Thursday, January 09, 2014

Camp 14: Total Control Zone (Movie, 2012)

OK, trying to get my posting legs again…

Shin Dong-hyuk (born Shin In Guen) was born in a North Korean political prison camp and lived there until he escaped at the age of 23. He eventually made his way to South Korea and the United States. After I posted on Escape from Camp 14 by Blaine Harden I noticed that this documentary was available to view instantly on Netflix. I prefer Harden’s book because it provides much more context, plus it places more emphasis than the film on Shin’s odyssey out of North Korea and his adaptation to a very different world than the prison camp. The documentary touches on these areas but its main focus is on the prison camp itself (as the title reflects). Even with a few issues I had with the film I still recommend it.

There are plenty of reasons to find Shin’s story impactful, not the least is that the prison camps he describes are still operating. In the opening scene Shin notes his hesitancy to talk about his experience, which is consistent with Harden’s observation that Shin wasn’t totally comfortable with his new surroundings but, more importantly, he wasn’t comfortable with himself. Later on there is footage of Shin speaking in front of a conference. Despite opening up with his story, he doesn’t seem to be fully a part of the conference. It almost feels like he is being manipulated or used. Eventually we see Shin talking in front of a church and he is much more natural, speaking without a script. He appears like he *wants* to be doing this. He tells the story of the girl caught with food in her pocket and he goes into detail about her beating and death. His comments in this talk are even more chilling than in the book where he said he felt nothing: “But we believed that this was all right. It was the lawful punishment for theft. Our parents were guilty and we had to suffer for their crimes, too. We didn’t feel sorry for her.” This talk resonates in the same way as the scene at the end of Harden’s book, where the reader feels a sense of hope for Shin at a similar talk.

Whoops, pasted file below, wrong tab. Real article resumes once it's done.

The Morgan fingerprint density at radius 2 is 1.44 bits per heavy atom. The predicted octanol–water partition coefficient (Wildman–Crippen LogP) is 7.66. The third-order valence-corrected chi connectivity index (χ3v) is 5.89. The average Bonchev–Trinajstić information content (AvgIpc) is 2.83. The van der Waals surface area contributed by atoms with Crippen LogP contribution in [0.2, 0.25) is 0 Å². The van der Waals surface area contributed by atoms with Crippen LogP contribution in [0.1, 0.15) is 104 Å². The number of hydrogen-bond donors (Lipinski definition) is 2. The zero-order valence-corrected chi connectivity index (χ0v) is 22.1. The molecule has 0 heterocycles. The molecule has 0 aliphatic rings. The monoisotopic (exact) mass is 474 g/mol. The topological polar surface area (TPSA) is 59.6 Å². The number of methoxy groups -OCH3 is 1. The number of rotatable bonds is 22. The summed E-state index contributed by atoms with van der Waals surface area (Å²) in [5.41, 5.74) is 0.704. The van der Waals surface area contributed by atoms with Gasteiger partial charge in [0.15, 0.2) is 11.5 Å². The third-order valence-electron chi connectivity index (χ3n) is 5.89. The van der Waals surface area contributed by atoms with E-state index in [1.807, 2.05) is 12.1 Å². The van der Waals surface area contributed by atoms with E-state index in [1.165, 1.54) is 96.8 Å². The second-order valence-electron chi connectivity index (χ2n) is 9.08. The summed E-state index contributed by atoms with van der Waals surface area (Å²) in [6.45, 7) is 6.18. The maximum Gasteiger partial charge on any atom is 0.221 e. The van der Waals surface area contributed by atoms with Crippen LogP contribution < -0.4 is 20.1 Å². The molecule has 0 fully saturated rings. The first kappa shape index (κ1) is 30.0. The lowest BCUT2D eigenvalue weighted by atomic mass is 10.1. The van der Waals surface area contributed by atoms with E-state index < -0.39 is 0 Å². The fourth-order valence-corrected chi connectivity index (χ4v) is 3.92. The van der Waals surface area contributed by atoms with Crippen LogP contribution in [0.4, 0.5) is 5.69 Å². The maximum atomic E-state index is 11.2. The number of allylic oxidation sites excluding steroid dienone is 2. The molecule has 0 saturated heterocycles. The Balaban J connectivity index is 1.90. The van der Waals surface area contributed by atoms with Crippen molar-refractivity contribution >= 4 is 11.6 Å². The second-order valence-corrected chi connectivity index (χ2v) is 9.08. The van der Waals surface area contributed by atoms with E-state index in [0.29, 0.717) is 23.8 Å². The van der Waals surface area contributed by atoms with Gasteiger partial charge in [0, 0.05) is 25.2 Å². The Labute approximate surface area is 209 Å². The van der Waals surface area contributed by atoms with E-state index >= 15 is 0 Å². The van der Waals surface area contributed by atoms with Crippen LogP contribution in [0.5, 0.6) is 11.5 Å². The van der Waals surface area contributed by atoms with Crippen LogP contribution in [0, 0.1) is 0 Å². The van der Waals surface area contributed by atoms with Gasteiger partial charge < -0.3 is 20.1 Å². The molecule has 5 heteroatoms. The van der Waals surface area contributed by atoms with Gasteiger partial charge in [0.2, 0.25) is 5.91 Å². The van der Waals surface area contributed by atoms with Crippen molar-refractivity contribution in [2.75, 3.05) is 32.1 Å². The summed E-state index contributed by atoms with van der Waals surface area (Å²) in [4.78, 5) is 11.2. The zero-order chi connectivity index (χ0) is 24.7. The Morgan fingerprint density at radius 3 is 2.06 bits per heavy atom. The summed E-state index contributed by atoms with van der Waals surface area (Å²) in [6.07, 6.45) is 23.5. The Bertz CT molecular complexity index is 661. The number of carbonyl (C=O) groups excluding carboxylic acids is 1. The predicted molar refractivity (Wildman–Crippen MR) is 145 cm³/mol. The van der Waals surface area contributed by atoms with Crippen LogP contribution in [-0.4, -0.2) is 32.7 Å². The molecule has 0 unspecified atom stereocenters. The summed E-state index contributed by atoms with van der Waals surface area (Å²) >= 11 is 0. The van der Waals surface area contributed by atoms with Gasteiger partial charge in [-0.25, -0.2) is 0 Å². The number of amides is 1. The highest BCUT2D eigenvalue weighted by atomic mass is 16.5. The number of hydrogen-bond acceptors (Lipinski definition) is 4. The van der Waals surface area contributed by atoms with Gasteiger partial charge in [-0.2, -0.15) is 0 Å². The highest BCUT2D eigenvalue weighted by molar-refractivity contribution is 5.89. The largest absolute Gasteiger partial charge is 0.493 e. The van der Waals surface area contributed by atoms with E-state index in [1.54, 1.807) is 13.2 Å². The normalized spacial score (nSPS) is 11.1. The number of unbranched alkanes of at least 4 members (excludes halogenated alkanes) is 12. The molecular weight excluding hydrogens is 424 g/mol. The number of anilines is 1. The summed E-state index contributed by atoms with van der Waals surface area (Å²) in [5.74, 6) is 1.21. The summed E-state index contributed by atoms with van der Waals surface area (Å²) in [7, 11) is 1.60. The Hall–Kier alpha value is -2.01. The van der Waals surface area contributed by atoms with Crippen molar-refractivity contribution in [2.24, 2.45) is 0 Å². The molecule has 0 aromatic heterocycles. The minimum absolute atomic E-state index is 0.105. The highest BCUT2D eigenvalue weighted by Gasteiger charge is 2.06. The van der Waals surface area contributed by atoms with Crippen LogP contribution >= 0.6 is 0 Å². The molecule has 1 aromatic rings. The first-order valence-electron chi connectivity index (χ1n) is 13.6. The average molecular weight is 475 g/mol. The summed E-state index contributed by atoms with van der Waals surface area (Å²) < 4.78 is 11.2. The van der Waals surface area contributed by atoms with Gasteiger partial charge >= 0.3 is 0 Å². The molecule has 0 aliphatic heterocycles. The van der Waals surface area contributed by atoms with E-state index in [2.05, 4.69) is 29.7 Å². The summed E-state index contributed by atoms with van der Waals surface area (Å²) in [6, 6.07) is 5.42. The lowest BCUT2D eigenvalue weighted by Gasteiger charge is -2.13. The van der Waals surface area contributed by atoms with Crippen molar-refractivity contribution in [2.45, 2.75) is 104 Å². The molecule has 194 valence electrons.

Shin goes into detail on his brother’s and mother’s plan for escape. Food is a major factor in reporting them (as will be a major factor in wanting to escape). He was upset that his mother had hidden rice from him and fixed it for her brother. “I did what my instinct and the rules required. I reported their plan.” Reporting on his family members is still a sensitive subject. He hesitates when talking about it, with plenty of long pauses and a request to stop the interview. “But it’s all over now. I had to go through a tough time because of this incident. I was very resentful towards my mother and brother at the time. But I try not to think like that any more, because I also got my father into trouble when I fled myself. I think I need a break. I can’t manage any more.” Shin demonstrates an attempt to change the way he thinks. The shame he feels is reflected in his avoidance of eye contact with the interviewer during this section (which may also be a carryover from his time in the prison camp, where prisoners avoided eye contact with guards).